Miss Ohio

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"Miss Ohio" was how the man behind the skycap counter referred to me as he handed over our boarding passes before we flew to Columbus. Actually we were flying from Phoenix to Las Vegas then Columbus. It was 6am on a Saturday morning and I was taking the kids to see the new house for the first time. Jared left Phoenix the day before with our truck and a small U-haul trailer. He swears the 30 hour drive was the short stick, but as the kids fought about something trivial while we made our way to security and I pondered why I hadn't booked us a direct flight, I was pretty sure I had drawn the short stick. We have traveled to Ohio often so our available options are relatively familiar to me. There must have been a large price difference or we most definitely would have flown direct.

The front porch of the original roost, the house Jared grew up in.

The front porch of the original roost, the house Jared grew up in.

Why Ohio? Is a question I've fielded often lately. I suppose if you aren't well acquainted with us you wouldn't know Jared grew up there. Even if you had that information the question could still slip because there seems to be some sort of stigma attached to returning to where you grew up. I've never been one to put a lot of stock in what others think about my choices though. There are many people that don't exactly have fond memories of where or how they grew up so the thought of returning to the town or even state of their youth is horrid to them. Recent trips to Joshua Tree have re-kindled my love for the iconic trees and I did briefly research land/home prices in the area. I abandoned that quickly though, as my heart was really set on somewhere new and green. There are homesteaders in Arizona, but again, desert. Our search officially began in Jared's old neighborhood. We settled on relocating about three hours South of there so we could stay close enough to family but have rolling hills. We both developed a love for mountains while in Phoenix, and while not as tall at South Mountain, the foothills of the Appalachians appealed to us. 

I will never forget my first trip to Ohio and Jared's hometown. I hadn't been East of the Mississippi, since I was four years old. Wait, we crossed it barely during a genealogy trip we had taken in January that year to Iowa, Missouri, and Illinois. I didn't get out of the Southwest much. That January trip was when I realized how much I loved town squares, old courthouses, and below freezing wind chills while walking through cemeteries. All things I had never experienced. Seeing Ohio for the first time in May of 2009 was like something else though. As we drove Northwest out of Columbus and the farmland began expanding and the neighborhoods shrank I was enthralled. The area I grew up in wasn't a big city by any means, it is quite a large town now by most standards as it's easily tripled in size from when I lived there, but I had never been able to see so far to the horizon. I can feel my excitement as I'm describing it now. I'm almost positive Jared and his parents thought I might have been the strangest person ever. The cornfields, the sky, the clouds, the reservoir, main street, the grass, the weather, it was all new and I audibly gushed about it. We were only there a week, but it was a full dose of Ohio. We let off large fireworks, shot the potato gun, discovered the creamery, drove over crybaby bridge (there's one in every town), went to Cedar Point, and just sat outside with the breeze blowing and grass under our toes.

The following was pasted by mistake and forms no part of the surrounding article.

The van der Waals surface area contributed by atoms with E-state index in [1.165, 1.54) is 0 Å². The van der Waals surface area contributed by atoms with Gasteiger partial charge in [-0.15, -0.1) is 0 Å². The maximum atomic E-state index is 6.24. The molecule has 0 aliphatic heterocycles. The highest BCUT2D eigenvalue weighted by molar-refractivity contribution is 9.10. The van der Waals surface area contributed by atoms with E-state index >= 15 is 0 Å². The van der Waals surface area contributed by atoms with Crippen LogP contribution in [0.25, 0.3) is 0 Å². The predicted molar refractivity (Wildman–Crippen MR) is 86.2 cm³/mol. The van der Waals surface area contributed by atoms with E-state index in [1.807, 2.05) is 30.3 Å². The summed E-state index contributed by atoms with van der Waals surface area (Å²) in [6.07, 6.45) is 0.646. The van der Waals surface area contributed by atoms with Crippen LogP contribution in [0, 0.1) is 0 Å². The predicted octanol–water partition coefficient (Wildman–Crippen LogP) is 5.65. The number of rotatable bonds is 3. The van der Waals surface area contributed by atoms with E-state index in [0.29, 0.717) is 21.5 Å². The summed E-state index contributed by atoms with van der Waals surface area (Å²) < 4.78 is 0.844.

We had only been dating like 8 months? I was totally sold on Ohio and no one was trying to sell it to me. The idea of returning to the Buckeye state full time had not crossed Jared's mind yet. Lest you begin to think our whole relationship is based on the majestic state of Ohio, he and his parents are pretty great too. We've been married for almost 6 years now, and ever since that trip we've gone to Ohio every time we could manage and the excitement around anticipating those trips was real in our house. Some people dread going to their significant other's childhood home, but I have loved it every year for both the people we would see there and the surroundings. I've seen it at its greenest in the summer, and when it is dark, grey, and chilly and loved them both. Our new home I've only seen during the winter and it's stunning even when I'm enjoying it through the windows. I may cry when I see the trees in bloom and can spend more than 10 minutes on the porch for the first time. The ever changing landscape with the seasons makes the views all the more beautiful. You can't get bored of it!

Our early trips were only a week or two, and they were never long enough. When you live across the country from family you really savor that time with them. Our latest trip this last summer was about 6 weeks and it still felt too short. Seeing the kids play with cousins, sharing meals, and celebrating birthdays together were all moments that just made my heart want to burst. I'm looking forward to enjoying much more of that.

I'm sure this all sounds daft if you are accustomed to all I've described. Maybe next time you step outside and see that grass filled yard, cornfield, town square, or run into family by surprise at the store you can appreciate it through fresh eyes?  

Only 46 more days people! I'd better get back to packing.

 

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This post contains ads & affiliate links (this links to our full disclosure about browser cookies, and way more than you probably wanted to know about ads and affiliate marketing). We make a small commission when you purchase from some of the links shared in this post. Making a purchase from a link will not cause you to pay more or affect your purchase in any way. It will however, support our wildest farmin' dreams, which is mighty awesome of you.